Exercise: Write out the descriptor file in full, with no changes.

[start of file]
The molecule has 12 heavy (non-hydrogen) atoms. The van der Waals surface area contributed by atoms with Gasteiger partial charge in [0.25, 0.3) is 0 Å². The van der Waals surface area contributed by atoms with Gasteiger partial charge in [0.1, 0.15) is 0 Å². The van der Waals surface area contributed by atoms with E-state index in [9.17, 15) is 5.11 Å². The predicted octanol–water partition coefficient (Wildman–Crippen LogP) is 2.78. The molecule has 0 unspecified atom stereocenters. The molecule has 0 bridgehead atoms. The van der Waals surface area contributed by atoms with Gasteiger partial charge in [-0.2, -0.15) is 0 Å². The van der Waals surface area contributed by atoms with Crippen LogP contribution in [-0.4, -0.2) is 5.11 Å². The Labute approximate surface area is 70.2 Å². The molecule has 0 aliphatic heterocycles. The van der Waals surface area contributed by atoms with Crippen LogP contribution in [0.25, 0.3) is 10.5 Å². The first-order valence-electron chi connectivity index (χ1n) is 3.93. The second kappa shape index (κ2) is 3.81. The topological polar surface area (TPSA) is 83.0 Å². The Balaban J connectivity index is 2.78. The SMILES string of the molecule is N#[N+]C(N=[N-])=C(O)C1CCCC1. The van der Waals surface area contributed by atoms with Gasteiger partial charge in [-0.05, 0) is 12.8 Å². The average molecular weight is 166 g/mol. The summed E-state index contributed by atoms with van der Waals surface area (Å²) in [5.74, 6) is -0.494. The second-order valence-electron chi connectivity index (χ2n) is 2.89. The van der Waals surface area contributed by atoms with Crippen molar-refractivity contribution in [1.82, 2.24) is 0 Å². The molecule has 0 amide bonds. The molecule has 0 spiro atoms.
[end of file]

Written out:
The molecule has 12 heavy (non-hydrogen) atoms. The van der Waals surface area contributed by atoms with Gasteiger partial charge in [0.25, 0.3) is 0 Å². The van der Waals surface area contributed by atoms with Gasteiger partial charge in [0.1, 0.15) is 0 Å². The van der Waals surface area contributed by atoms with E-state index in [9.17, 15) is 5.11 Å². The predicted octanol–water partition coefficient (Wildman–Crippen LogP) is 2.78. The molecule has 0 unspecified atom stereocenters. The molecule has 0 bridgehead atoms. The van der Waals surface area contributed by atoms with Gasteiger partial charge in [-0.2, -0.15) is 0 Å². The van der Waals surface area contributed by atoms with Crippen LogP contribution in [-0.4, -0.2) is 5.11 Å². The Labute approximate surface area is 70.2 Å². The molecule has 0 aliphatic heterocycles. The van der Waals surface area contributed by atoms with Crippen LogP contribution in [0.25, 0.3) is 10.5 Å². The first-order valence-electron chi connectivity index (χ1n) is 3.93. The second kappa shape index (κ2) is 3.81. The topological polar surface area (TPSA) is 83.0 Å². The Balaban J connectivity index is 2.78. The SMILES string of the molecule is N#[N+]C(N=[N-])=C(O)C1CCCC1. The van der Waals surface area contributed by atoms with Gasteiger partial charge in [-0.05, 0) is 12.8 Å². The average molecular weight is 166 g/mol. The summed E-state index contributed by atoms with van der Waals surface area (Å²) in [5.74, 6) is -0.494. The second-order valence-electron chi connectivity index (χ2n) is 2.89. The van der Waals surface area contributed by atoms with Crippen molar-refractivity contribution in [1.82, 2.24) is 0 Å². The molecule has 0 amide bonds. The molecule has 0 spiro atoms.